What is Asthma? Asthma is an inflammatory condition of the bronchial airways, which are the tubes that carry air in and out of your lungs. This inflammation causes the normal function of the airways to become excessive and over-reactive, thus producing increased mucus, mucosal swelling and muscle contraction. These changes produce airway obstruction, chest tightness, coughing and wheezing. If severe this can cause severe shortness of breath and low blood oxygen.
What Causes an Asthma Attack? Inflammation of the airways is the common finding in all asthma patients. This inflammation is produced by allergy, viral respiratory infections, and airborne irritants among others. Each person reacts differently to the factors that may trigger asthma, including: respiratory infections, colds, cigarette smoke, allergic reactions to such allergens as pollen, mold, animal dander, feather, dust, food, and cockroaches, indoor and outdoor air pollutants, including ozone, vigorous exercise, exposure to cold air or sudden temperature change, excitement/stress and exercise. Asthma may also be triggered by over the counter drugs, such as aspirin and beta-blockers or strong odors or sprays from perfumes, household cleaners, paints or varnishes.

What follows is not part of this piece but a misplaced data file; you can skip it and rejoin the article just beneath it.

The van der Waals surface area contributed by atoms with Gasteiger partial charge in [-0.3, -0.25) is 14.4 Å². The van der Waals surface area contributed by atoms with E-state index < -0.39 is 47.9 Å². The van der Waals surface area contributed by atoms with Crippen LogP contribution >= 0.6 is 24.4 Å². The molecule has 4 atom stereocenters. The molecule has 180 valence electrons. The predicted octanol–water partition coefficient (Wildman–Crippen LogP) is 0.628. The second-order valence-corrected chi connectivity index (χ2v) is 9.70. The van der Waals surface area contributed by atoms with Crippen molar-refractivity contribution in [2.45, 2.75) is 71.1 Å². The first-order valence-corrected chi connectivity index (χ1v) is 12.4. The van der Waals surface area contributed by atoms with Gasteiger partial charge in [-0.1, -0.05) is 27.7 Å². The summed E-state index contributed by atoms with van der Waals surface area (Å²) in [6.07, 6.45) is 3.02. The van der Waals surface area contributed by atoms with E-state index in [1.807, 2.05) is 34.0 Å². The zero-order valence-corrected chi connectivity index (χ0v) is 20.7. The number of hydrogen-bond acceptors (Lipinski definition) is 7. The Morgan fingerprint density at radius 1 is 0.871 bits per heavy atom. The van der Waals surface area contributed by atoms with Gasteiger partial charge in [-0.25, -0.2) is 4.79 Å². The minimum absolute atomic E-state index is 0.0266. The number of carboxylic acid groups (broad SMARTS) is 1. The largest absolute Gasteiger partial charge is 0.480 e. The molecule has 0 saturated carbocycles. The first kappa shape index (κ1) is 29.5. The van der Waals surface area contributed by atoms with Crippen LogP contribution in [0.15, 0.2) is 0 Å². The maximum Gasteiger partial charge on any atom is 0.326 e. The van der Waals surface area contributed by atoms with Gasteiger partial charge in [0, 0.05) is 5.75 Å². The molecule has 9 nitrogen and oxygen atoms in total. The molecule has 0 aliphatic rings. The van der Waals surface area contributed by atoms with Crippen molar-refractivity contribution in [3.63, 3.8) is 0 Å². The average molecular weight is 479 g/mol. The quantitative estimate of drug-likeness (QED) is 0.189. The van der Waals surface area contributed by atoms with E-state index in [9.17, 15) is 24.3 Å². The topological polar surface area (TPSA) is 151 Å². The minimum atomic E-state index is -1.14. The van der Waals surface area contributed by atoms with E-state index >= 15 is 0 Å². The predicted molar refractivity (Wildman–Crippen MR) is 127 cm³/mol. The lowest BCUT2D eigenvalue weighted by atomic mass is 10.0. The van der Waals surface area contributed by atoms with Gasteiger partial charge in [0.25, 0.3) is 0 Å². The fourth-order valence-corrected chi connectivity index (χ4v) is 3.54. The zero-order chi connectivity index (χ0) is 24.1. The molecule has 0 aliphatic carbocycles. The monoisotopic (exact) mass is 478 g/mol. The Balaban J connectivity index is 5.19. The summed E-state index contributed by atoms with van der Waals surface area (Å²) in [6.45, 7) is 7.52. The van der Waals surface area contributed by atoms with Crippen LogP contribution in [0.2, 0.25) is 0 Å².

What are the Risk Factors? Asthma is more common in children than adults. More boys have asthma than girls, but in adulthood, more women have asthma than men. Although asthma is a problem among all races, blacks have more asthma attacks and are more likely than whites to be hospitalized for asthma attacks and to die from asthma.
According to the American Lung Association, in 2002, an estimated 3.4 million African Americans had asthma and over 1.7 million Hispanic Americans reported that they currently have asthma and 1.1 million of them experienced an asthma attack in the previous year.
In California, American Indians were more likely to have been diagnosed with asthma than all racial/ethnic groups and Asians were significantly less likely to have been diagnosed with asthma than all racial/ethnic groups except Hispanics.
General Signs and Symptoms of Asthma
- Symptoms may include:
- Coughing—asthma is often worse at night or early in the morning, making it hard to sleep;
- Wheezing—a whistling or squeaky sound when you breathe;
- Chest tightness—this can feel like something is squeezing or sitting on your chest;
- Shortness of breath;
- Faster breathing or noisy breathing;
- Frequent coughing, especially at night (sometimes this is the only sign of asthma in a child);
- Coughing or wheezing brought on by prolonged crying or laughing ;
- Coughing or wheezing when near an allergen or irritant, or
- Exercises such as running, biking, or other brisk activity, especially during cold weather.
Screening Your health care provider will need to give you a physical checkup and do some lab tests. These tests may include a chest x-ray, blood and allergy tests, and lung-function tests.
How is Asthma Treated?
- Avoiding things that bring on your asthma symptoms or make symptoms worse. Doing so can reduce the amount of medicine you need to control your asthma.
- Allergy medicine and allergy shots in some cases may help your asthma.
- Using asthma medicines.